“EYES FULL OF ADULTERY”
12. What warning does Jude give regarding ungodly men who would try to sneak into God’s organization, and what is the Devil’s motive in trying to introduce such men?
12 Hence Jude warns those who would try to corrupt God’s people that they “have long ago been appointed by the Scriptures to this judgment” of everlasting destruction. What is wrong with these persons? Their motive. They think that, since God is merciful, they can use his mercy as an excuse for immoral conduct to gratify sexual desires. (1 Cor. 6:9, 10) They try to persuade unstable believers to indulge in loose relations, causing others to believe that it will not hurt to indulge one’s passions just once in a while, since God readily forgives us if we confess this sin. So these persons have the motive of sexual gratification, and, as in the case of Cain, sin is crouching at their doorstep; they do not have pure eyes. Peter describes them: “They have eyes full of adultery and unable to desist from sin, and they entice unsteady souls. They have a heart trained in covetousness.” (2 Pet. 2:14) The Devil uses these persons with “eyes full of adultery” to try to corrupt the pure-eyed, purehearted people of God and to try to tempt them into pleasurable sin.
13. In what way are these ungodly men unlike Moses, and so what is the Christian’s obligation?
13 Unlike Moses, these persons of evil design think they can go in for “the temporary enjoyment of sin,” and still gain salvation. (Heb. 11:25) They think they can indulge their passions and then go through a form of repentance and stay among God’s people till the next time they lust for indulgence in sin, until they can again persuade others by impure advances into immorality. Thus they are guilty of turning the undeserved kindness of our God into an excuse for loose conduct. It is against such immoral persons that Christians must put up a hard fight, resisting them, not only for harm done to individuals, but for the harm that comes to any congregation that would allow them a free hand in trying to corrupt and degrade those of the opposite sex.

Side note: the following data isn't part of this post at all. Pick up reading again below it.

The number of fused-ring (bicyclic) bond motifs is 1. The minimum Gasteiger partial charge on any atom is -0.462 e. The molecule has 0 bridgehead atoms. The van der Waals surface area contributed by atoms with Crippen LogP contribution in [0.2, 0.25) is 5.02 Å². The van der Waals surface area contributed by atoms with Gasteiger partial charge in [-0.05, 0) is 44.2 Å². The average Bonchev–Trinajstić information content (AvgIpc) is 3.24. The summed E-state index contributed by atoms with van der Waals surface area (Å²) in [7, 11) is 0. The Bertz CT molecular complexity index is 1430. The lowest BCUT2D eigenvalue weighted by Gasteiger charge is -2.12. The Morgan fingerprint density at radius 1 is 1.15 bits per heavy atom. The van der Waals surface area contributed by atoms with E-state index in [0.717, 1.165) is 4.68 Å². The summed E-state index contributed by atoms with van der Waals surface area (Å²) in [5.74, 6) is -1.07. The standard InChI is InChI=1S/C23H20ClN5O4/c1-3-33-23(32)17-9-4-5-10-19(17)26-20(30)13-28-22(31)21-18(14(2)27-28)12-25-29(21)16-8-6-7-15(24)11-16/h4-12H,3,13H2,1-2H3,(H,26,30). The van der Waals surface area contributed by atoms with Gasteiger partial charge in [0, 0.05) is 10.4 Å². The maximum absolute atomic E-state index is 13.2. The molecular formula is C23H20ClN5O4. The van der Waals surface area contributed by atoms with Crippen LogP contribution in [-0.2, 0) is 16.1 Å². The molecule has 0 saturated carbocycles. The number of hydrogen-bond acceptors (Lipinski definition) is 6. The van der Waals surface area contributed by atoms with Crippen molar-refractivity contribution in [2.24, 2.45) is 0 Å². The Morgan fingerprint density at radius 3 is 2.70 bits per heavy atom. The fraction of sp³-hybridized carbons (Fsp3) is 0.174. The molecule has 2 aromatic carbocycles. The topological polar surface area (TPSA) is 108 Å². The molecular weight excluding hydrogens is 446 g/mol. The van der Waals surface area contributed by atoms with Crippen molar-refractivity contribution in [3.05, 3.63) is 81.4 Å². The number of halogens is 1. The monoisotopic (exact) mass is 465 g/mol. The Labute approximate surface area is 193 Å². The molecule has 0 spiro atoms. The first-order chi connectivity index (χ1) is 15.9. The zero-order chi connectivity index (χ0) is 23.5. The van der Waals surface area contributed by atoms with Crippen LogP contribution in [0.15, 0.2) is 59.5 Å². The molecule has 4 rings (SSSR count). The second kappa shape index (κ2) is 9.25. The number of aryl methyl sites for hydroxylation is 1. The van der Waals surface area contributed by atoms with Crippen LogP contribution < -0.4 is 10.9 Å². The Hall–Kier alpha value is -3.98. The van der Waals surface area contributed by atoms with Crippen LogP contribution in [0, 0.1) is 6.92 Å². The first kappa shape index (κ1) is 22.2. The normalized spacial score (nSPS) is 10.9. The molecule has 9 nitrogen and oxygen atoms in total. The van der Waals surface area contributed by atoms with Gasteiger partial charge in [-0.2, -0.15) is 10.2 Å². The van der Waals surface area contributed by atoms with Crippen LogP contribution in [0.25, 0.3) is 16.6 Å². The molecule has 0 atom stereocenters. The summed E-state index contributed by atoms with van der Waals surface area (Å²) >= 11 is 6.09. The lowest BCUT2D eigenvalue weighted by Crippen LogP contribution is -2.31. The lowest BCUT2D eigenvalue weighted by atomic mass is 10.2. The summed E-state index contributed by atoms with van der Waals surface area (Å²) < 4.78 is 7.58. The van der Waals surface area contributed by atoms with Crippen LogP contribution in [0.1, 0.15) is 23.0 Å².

14. Why is Christendom’s moral condition no excuse for yielding to immoral persons?
14 The fact that Christendom has gone the way of loose morals and that its schools and church systems teem with people practicing immoral conduct is no excuse for a true Christian to indulge his passions. Jude makes it clear that, if any yield to sin, they would be “proving false to our only Owner and Lord, Jesus Christ.” Since we must be true to the faith once delivered to the holy ones, we should steadfastly refuse to yield to ungodly persons, resisting any form of corruption in these wicked days.
SOMETHING OF WHICH TO BE REMINDED
15. How does Jude illustrate that one can lose out despite being in a saved condition, and what deliverance had the Israelites shared in common?